“If one day the speed kills me, don’t cry, because I was smiling.” – Paul Walker
For those who are a part of my personal life, you are undoubtedly aware that I lost two people very important to my life in the span of a few months. The first, my cousin (technically 1st cousin once removed, my great uncle’s son). George “Chope” Patrick was probably one of the most genuine men you’d ever want to meet, someone cut from the type of cloth you cannot find among today’s “men.” He, along with my father, was the type of people we should all strive to be. I could write multiple stories on this guy, his life, and the things we’ve done together. However, I’m here today to talk about the other loss I’ve recently endured.
On September 2, 2014 we lost a man who was, for all intents and purposes, my brother. Nick Hudec passed at the age of 23 in a Labor Day Jet Ski accident on Lake Erie. Although the term is cliché at this point, he was taken “way too soon.” No matter where life takes me, Nick will always be my brother.
We met at the age of 10 when we were skating for a local PeeWee hockey team. Nick was probably one of the smallest guys in the league. Even at that age, I completely towered over him. I cannot even begin to recall the amount of times he got in way over his head talking shit to people, and called me into back him up. When I got suspended from Middle School for matters I won’t divulge, my penance was spent in an after-hours tutoring program helping Nick with his math. We’ve worked on cars together, drank beer together, rode motorcycles in abandoned construction sites, and almost went to jail together on multiple occasions. There weren’t many things we did not do with one another. Even as we began to grow apart during High School, there wasn’t instance where he was my first call (or vice-versa) when help was needed.
I’ll never forget the summer of 2007. We both had received our driver’s licenses. His grandfather had come up from Florida, with his 91 Mustang LX Convertible in tow. Equipped with the “5.0” engine and T-5 Manual transmission, it was the first “fast” car either of us had the privilege of driving. I don’t need to say this, but that type of car was entirely too much for two kids with little driving experience. We did 120+ on I-75, raced anyone who gave us a dirty look, and participated in general asshattery. Any chance we could, we did burnouts. His grandpa was absolutely pissed at us for killing TWO sets of Michelins that summer. The first set was gone only after 1 week in our possession. I’m honestly surprised we survived that summer.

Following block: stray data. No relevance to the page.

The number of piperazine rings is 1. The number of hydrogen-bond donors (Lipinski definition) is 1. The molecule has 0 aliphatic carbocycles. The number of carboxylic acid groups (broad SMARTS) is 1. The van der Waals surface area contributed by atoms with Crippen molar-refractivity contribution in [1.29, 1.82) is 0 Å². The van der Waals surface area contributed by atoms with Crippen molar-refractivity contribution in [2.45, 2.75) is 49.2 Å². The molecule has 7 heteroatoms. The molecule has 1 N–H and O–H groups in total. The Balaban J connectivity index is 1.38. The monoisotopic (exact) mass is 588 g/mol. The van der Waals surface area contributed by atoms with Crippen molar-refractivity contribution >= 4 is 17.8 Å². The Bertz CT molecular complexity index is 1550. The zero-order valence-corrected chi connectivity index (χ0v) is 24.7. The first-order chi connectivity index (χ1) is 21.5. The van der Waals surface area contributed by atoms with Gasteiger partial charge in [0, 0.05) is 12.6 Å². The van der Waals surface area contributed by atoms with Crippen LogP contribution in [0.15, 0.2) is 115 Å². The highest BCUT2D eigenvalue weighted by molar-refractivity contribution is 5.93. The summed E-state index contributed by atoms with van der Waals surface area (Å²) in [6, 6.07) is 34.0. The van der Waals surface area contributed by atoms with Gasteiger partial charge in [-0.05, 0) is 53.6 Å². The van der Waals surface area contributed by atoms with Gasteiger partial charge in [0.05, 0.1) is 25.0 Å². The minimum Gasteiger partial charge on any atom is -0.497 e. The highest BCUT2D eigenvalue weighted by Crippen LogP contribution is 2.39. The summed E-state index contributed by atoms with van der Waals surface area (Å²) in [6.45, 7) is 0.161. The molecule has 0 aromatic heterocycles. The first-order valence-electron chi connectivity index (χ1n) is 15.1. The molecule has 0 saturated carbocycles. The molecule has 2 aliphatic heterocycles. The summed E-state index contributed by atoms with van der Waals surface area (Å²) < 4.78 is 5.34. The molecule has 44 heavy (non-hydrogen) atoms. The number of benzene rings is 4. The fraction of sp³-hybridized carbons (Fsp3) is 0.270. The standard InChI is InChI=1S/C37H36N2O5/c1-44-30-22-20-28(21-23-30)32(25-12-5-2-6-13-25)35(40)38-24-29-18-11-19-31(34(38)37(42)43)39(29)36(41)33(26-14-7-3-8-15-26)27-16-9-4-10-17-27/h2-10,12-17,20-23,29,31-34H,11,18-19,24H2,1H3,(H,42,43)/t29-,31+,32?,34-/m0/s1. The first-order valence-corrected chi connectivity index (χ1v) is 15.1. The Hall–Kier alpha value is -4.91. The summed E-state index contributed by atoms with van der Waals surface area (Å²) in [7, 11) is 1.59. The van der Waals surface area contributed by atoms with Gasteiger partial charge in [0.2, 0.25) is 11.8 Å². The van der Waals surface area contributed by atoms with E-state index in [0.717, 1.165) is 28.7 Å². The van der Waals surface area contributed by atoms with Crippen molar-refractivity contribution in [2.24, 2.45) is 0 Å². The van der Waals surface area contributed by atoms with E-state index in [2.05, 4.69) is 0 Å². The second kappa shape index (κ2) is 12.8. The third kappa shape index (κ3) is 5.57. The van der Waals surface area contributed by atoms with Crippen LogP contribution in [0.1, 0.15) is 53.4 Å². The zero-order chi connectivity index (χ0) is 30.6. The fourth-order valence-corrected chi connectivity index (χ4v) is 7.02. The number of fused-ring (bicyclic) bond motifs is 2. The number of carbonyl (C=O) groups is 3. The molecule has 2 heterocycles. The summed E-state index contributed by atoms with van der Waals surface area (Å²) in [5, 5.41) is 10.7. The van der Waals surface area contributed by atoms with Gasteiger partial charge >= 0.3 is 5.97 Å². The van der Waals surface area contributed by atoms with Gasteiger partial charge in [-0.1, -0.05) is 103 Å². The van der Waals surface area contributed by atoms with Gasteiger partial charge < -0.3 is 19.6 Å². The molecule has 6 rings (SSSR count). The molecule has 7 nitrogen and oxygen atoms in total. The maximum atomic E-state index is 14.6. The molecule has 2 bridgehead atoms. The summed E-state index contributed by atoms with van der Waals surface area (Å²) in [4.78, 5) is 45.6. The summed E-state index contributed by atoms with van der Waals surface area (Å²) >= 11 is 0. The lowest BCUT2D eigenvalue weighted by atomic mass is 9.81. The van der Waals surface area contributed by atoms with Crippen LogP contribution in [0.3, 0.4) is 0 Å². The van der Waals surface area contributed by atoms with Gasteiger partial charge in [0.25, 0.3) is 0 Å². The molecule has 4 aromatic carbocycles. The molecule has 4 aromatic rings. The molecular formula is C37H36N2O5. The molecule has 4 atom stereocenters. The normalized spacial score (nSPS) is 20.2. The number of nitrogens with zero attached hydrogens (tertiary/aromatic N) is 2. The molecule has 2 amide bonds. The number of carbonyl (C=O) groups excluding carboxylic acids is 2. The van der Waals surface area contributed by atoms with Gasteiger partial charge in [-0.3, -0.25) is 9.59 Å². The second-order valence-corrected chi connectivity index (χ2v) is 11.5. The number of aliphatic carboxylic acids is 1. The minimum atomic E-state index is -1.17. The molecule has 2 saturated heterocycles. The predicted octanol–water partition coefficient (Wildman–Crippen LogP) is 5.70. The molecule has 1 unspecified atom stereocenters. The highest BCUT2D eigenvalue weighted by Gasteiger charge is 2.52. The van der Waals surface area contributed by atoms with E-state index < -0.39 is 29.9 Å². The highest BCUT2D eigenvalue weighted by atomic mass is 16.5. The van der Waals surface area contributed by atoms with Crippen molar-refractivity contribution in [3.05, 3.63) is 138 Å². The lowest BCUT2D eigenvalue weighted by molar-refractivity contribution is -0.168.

Then, we got into off-roading. His 09 F-150 had a mild lift and 35” mud tires. I had recently acquired my 98 Jeep Cherokee. No mud hole was safe. We came close to rolling my Jeep no less than three times in an abandoned housing development. His truck sucked water up through the intake after fording a deceivingly deep mud hole. We ran from the police on more than one occasion, dreading the idea of being brought home in a squad car to our parents.
When I had the Neon and sold the Jeep, our days of street racing rivaled those of summer 2007. Every freeway on-ramp became an impromptu race track. The abandoned streets of Detroit’s more impoverished areas were a literal playground for us, much the way Ken Block films his “Gymkhana” videos. In the days before heavy police presence on Belle Isle, the island’s race track was a place where we could drive any way we desired, pedestrians be damned. I’m not here to glorify street racing, as those days are long behind me. We both derived our kicks from the type of foolishness you’d see in movies such as American Graffiti, and I will not lie and act as though this wasn’t how I spent many afternoons during our early 20s.
Life unfortunately took us down different paths. I got into a career, a few relationships, and further into car stuff. However, he and my sister became closer than he and I to an extent. There was a period where he was probably a better brother to her than I was to some extent. The truth is that there is no other person I would rather have as a stand-in. Although the two of us have quite the history between us, I knew he would always take care of her. As with a lot of family that I am related to by blood, if the moment came where either of us were in dire need, I know that we would have come to each other’s rescue. That is what brotherhood is all about.
A lot of people ask me about how I handled the loss of my best friend. The truth is, not very well. When I’m eating at Hooter’s (we got kicked out once), doing something stupid in an automobile, or talking shit to someone at the bar, I know he is right along there with me. The truth of the matter is that he isn’t really dead to me. We’ve gone months without speaking to one another. As long as his memory is still alive, he will never die.
RIP Nick Hudec (December 16,1990 – Sepbember 2, 2014)